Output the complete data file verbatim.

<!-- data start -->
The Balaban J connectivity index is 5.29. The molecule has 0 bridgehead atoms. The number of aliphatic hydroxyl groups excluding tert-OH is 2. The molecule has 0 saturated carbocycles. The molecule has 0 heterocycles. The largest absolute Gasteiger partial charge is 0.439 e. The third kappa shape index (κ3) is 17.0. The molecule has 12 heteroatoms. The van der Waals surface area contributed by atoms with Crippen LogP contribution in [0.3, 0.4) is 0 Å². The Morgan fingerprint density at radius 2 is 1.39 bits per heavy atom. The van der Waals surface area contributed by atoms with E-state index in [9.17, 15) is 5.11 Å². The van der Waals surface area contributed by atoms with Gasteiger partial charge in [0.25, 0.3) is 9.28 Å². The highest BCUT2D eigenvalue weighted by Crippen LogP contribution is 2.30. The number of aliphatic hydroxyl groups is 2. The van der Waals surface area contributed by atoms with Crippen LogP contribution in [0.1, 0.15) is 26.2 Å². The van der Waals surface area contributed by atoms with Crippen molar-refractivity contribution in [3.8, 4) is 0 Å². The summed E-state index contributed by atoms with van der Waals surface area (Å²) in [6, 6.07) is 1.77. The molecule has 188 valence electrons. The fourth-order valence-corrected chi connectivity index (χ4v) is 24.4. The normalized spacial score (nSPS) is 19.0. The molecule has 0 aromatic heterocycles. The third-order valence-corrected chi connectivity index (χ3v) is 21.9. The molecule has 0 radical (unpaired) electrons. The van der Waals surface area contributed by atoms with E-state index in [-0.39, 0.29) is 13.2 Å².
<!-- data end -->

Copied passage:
The Balaban J connectivity index is 5.29. The molecule has 0 bridgehead atoms. The number of aliphatic hydroxyl groups excluding tert-OH is 2. The molecule has 0 saturated carbocycles. The molecule has 0 heterocycles. The largest absolute Gasteiger partial charge is 0.439 e. The third kappa shape index (κ3) is 17.0. The molecule has 12 heteroatoms. The van der Waals surface area contributed by atoms with Crippen LogP contribution in [0.3, 0.4) is 0 Å². The Morgan fingerprint density at radius 2 is 1.39 bits per heavy atom. The van der Waals surface area contributed by atoms with E-state index in [9.17, 15) is 5.11 Å². The van der Waals surface area contributed by atoms with Gasteiger partial charge in [0.25, 0.3) is 9.28 Å². The highest BCUT2D eigenvalue weighted by Crippen LogP contribution is 2.30. The number of aliphatic hydroxyl groups is 2. The van der Waals surface area contributed by atoms with Crippen LogP contribution in [0.1, 0.15) is 26.2 Å². The van der Waals surface area contributed by atoms with Crippen molar-refractivity contribution in [3.8, 4) is 0 Å². The summed E-state index contributed by atoms with van der Waals surface area (Å²) in [6, 6.07) is 1.77. The molecule has 188 valence electrons. The fourth-order valence-corrected chi connectivity index (χ4v) is 24.4. The normalized spacial score (nSPS) is 19.0. The molecule has 0 aromatic heterocycles. The third-order valence-corrected chi connectivity index (χ3v) is 21.9. The molecule has 0 radical (unpaired) electrons. The van der Waals surface area contributed by atoms with E-state index in [-0.39, 0.29) is 13.2 Å².